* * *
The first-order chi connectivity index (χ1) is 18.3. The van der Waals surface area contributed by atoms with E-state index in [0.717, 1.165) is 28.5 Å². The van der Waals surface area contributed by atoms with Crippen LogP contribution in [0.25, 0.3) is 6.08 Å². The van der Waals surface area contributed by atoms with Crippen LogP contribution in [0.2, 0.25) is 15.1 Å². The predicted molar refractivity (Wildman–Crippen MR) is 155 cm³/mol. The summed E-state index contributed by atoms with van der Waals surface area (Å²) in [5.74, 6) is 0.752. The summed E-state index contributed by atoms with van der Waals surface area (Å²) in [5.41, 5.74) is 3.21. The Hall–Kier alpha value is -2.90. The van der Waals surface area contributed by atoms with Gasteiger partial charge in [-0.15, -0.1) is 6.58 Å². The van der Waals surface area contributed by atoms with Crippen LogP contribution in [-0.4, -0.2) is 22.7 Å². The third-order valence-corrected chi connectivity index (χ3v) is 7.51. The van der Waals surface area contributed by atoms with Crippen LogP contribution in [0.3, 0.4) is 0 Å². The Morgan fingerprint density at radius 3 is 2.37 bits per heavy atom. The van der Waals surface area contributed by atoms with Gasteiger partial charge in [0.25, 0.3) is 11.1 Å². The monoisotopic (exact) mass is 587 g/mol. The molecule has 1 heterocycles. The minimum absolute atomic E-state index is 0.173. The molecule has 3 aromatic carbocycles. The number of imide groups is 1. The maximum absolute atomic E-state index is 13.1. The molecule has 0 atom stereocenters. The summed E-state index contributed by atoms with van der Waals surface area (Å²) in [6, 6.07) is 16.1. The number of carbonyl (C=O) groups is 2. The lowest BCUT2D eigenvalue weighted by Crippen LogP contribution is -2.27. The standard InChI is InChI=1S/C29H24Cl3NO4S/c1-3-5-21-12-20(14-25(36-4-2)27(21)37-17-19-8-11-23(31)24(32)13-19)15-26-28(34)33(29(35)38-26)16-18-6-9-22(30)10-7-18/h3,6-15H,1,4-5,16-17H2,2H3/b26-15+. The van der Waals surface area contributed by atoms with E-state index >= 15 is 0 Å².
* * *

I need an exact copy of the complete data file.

The first-order chi connectivity index (χ1) is 18.3. The van der Waals surface area contributed by atoms with E-state index in [0.717, 1.165) is 28.5 Å². The van der Waals surface area contributed by atoms with Crippen LogP contribution in [0.25, 0.3) is 6.08 Å². The van der Waals surface area contributed by atoms with Crippen LogP contribution in [0.2, 0.25) is 15.1 Å². The predicted molar refractivity (Wildman–Crippen MR) is 155 cm³/mol. The summed E-state index contributed by atoms with van der Waals surface area (Å²) in [5.74, 6) is 0.752. The summed E-state index contributed by atoms with van der Waals surface area (Å²) in [5.41, 5.74) is 3.21. The Hall–Kier alpha value is -2.90. The van der Waals surface area contributed by atoms with Gasteiger partial charge in [-0.15, -0.1) is 6.58 Å². The van der Waals surface area contributed by atoms with Crippen LogP contribution in [-0.4, -0.2) is 22.7 Å². The third-order valence-corrected chi connectivity index (χ3v) is 7.51. The van der Waals surface area contributed by atoms with Crippen LogP contribution in [0.3, 0.4) is 0 Å². The Morgan fingerprint density at radius 3 is 2.37 bits per heavy atom. The van der Waals surface area contributed by atoms with Gasteiger partial charge in [0.25, 0.3) is 11.1 Å². The monoisotopic (exact) mass is 587 g/mol. The molecule has 1 heterocycles. The minimum absolute atomic E-state index is 0.173. The molecule has 3 aromatic carbocycles. The number of imide groups is 1. The maximum absolute atomic E-state index is 13.1. The molecule has 0 atom stereocenters. The summed E-state index contributed by atoms with van der Waals surface area (Å²) in [6, 6.07) is 16.1. The number of carbonyl (C=O) groups is 2. The lowest BCUT2D eigenvalue weighted by Crippen LogP contribution is -2.27. The standard InChI is InChI=1S/C29H24Cl3NO4S/c1-3-5-21-12-20(14-25(36-4-2)27(21)37-17-19-8-11-23(31)24(32)13-19)15-26-28(34)33(29(35)38-26)16-18-6-9-22(30)10-7-18/h3,6-15H,1,4-5,16-17H2,2H3/b26-15+. The van der Waals surface area contributed by atoms with E-state index >= 15 is 0 Å².